Filter magazine's review of the Regina Spektor album "Far" begins:
The lowercase 'f' in far is telling.No, it isn't.
The review continues to lowercase the album title (and, in an extra added bonus blow to reading comprehension, uses neither italics nor quotation marks), presumably because that's the way it is on the album cover, while uppercasing "Regina Spektor" (also lowercase on the album cover) and "Begin to Hope," a previous Spektor album whose cover art also lowercases both title and artist. ("Begin to Hope" and the other pre-"Far" albums merit italics.)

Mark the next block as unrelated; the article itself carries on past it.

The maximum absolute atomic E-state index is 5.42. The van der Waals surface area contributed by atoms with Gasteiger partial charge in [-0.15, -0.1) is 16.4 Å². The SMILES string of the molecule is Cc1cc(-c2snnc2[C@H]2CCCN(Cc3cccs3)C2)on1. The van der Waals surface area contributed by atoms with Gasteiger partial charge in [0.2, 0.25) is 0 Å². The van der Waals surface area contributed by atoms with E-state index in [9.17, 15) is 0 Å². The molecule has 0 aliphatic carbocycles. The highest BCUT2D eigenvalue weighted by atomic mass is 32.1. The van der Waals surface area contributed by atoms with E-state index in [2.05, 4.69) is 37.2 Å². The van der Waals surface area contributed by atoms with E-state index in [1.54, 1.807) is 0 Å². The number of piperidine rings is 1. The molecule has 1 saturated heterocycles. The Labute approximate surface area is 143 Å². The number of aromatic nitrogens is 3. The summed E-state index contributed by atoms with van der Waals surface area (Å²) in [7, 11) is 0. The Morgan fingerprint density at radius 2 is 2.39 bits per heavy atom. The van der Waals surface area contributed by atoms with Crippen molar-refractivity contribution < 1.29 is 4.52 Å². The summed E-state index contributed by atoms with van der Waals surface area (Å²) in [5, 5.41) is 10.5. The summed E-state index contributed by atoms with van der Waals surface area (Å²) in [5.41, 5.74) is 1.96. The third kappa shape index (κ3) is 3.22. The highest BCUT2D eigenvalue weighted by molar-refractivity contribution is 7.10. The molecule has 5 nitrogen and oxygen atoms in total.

If you're going to be silly, at least be consistent.
As I've said many times, graphic artists do what graphic artists do. They play with capitalization and typefaces and type colors and type sizes. And they should. If they didn't, we'd die of visual boredom. None of that has anything to do with the very basic principle that proper nouns are capitalized. Just as you need not duplicate the cover art's typeface, type size or type color when you're referring to a book or a CD, you need not duplicate the playful use of all caps or all lowercase.